Why did officers try to stop Carey?

Sanders pointed out it is not illegal to drive up to a White House guard post and then try to leave.

He told WND officers had no reason, and no legal justification, to stop Carey from exiting the guard post.

The police report does not explain why the Secret Service officers tried to stop Carey from leaving.

The police report does not explain what the off-duty Secret Service agent who tried to stop Carey was doing at the White House guard post or why he was there.

Also unexplained is why he tried to stop Carey at all, other than he saw two other Secret Service officers trying to stop her.

But those on-duty officers never gave an explanation as to why they had tried to prevent Carey from leaving the guard post after they had failed to prevent her from entering what was supposed to be a secured area.

There was no witness statement from the off-duty officer in the material given to WND.

There was only this, under the heading of Event Chronology:

“Officer (redacted) of the USSS (Secret Service) was off-duty and walking by the checkpoint when he observed Officers (redacted) and (redacted) attempting to stop Ms. Carey. In an effort to assist, Officer (redacted) placed a bicycle rack in the path of Ms. Carey’s vehicle, but she failed to stop. Instead, she drove through the bicycle rack, which struck Officer (redacted) and knocked him to the ground.”

Carey family attorney Eric Sanders said it was not unreasonable to ask if the officer was intoxicated, given that he was carrying a cooler.

The cooler is plainly visible in one of the few photos of the incident at the White House guard post released by the U.S. Attorney.

carey still 2

Off-duty Secret Service Officer tries to block Miriam Carey from leaving White House entrance. Photo provided by U.S. Attorney’s Office.

Sanders also cited the recent history of Secret Service officers as reason to ask whether the off-duty officer was intoxicated.

On March 11, the Washington Post reported:

“The Obama administration is investigating allegations that two senior Secret Service agents, including a top member of the president’s protective detail, drove a government car into White House security barricades after drinking at a late-night party.”

And, unlike Carey, those officers actually did ram a White House barrier:

“The vehicle ran through security tape before hitting the barricades, which an agency official said had been set up temporarily during the investigation of the package.”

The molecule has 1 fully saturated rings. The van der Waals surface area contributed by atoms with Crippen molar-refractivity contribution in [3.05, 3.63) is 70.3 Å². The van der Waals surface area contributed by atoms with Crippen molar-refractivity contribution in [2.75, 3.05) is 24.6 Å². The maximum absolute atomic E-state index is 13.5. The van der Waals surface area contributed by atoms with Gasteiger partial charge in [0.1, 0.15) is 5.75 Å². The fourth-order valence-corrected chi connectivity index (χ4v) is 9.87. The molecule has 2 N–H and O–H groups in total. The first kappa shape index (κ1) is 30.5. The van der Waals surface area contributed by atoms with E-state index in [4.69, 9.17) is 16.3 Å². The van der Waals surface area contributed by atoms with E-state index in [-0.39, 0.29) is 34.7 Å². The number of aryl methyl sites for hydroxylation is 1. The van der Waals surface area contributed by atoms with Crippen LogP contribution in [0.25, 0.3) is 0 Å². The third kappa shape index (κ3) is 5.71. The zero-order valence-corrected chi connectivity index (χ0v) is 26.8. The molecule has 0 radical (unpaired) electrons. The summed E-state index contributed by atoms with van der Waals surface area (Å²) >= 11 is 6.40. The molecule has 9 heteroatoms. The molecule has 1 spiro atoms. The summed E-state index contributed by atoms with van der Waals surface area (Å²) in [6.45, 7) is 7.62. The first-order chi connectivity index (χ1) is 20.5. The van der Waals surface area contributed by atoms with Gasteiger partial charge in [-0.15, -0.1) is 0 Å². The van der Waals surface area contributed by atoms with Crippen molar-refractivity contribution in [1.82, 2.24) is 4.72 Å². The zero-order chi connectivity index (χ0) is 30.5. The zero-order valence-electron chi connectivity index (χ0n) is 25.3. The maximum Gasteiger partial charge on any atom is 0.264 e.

Secret Service Director Julia Pierson resigned in October 2014 after a series of departmental scandals and serious security breaches at the White House.

  • An intruder armed with a knife jumped a fence, raced across the White House lawn and made it several hundred feet inside the Executive Mansion in September.
  • A Secret Service agent was discovered passed out inside the hallway of a hotel in the Netherlands in March 2014.
  • And in April 2012, Secret Service officers were accused of soliciting and partying with prostitutes in Colombia before a presidential visit.

Pierson’s replacement, Joseph Clancy, admitted to Congress in March that Secret Service agents often turn to alcohol to cope with stress.

The Guardian reported the agency was “struggling to address alcohol dependency among the nation’s top security detail – and a culture of hiding information instead of sharing it.”

“We’ve got to find a way to help some of these people that are going towards alcohol as a coping mechanism,” testified Clancy.

Was the off-duty officer who tried to stop Carey tested for sobriety?

There was no evidence in the material provided to WND that he was.

Did that off-duty officer participate in the pursuit of Carey?

Was he one of the officers who shot at Carey?

Did he even fire the shot that killed her?

Nothing in the evidence obtained by WND provided any answers to those questions.

Read the first part of WND’s investigative series seeking the facts in death of Miriam Carey based on the police report, never before released to the public: ‘Murdered’ mom cover-up implodes as report released

Follow Garth Kant @DCgarth

Note: Read our discussion guidelines before commenting.